(a material used by athletes to absorb perspiration), flew in Schneider's general direction. Schneider asserts he was touched by them. The altercation between the two men lasted several moments.
4. After conclusion of the incident, McEnroe returned to the playing court. The match resumed where it had left off in the fifth game of the third set, with Waltke leading McEnroe 15-0. Play continued for some time and McEnroe ultimately defeated Waltke in the five set match, by a margin of three sets to two.
Having bested Waltke on the tennis court that day, McEnroe was soon faced with two new court battles. In October, 1983 Schneider served McEnroe with a summons and complaint in a New York state court action, recounting the incident described above and seeking damages of $6,000,000.00. In November, 1983, USAA, having been notified by McEnroe of his upcoming match with Schneider for the purpose of having USAA defend and indemnify him, brought this action.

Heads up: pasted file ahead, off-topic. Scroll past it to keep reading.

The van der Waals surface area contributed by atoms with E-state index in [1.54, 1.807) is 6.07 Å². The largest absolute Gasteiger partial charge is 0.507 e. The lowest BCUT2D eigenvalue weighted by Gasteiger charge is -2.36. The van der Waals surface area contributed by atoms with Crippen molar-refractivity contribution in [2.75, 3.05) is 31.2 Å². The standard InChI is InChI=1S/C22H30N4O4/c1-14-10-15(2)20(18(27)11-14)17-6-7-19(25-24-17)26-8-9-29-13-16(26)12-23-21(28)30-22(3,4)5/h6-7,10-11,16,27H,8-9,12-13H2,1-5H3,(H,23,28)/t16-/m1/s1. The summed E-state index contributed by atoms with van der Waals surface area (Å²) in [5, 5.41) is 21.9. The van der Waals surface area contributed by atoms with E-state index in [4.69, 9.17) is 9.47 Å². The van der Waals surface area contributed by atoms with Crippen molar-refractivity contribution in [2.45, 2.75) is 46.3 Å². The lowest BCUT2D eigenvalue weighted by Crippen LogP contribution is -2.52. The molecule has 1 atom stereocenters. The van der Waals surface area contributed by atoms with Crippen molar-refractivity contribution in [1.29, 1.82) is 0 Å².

The sole legal issue presented is whether the facts just described entitle McEnroe to protection under the homeowner's policy mentioned earlier. The relevant portions of that policy are as follows:
SECTION II - LIABILITY COVERAGES
COVERAGE E PERSONAL LIABILITY
If a claim is made or a suit is brought against any insured for damages because of bodily injury. . . to which this coverage applies, [USAA] will:
a. pay up to [its] limit of liability for the damages for which the insured is legally liable; . . .
SECTION II - EXCLUSIONS
1. Coverage E Personal Liability. . . do[es] not apply to bodily injury. . .:
* * *
b. arising out of business pursuits of any insured . . .
This exclusion does not apply to:
(1) activities which are ordinarily incident to non business pursuits . . .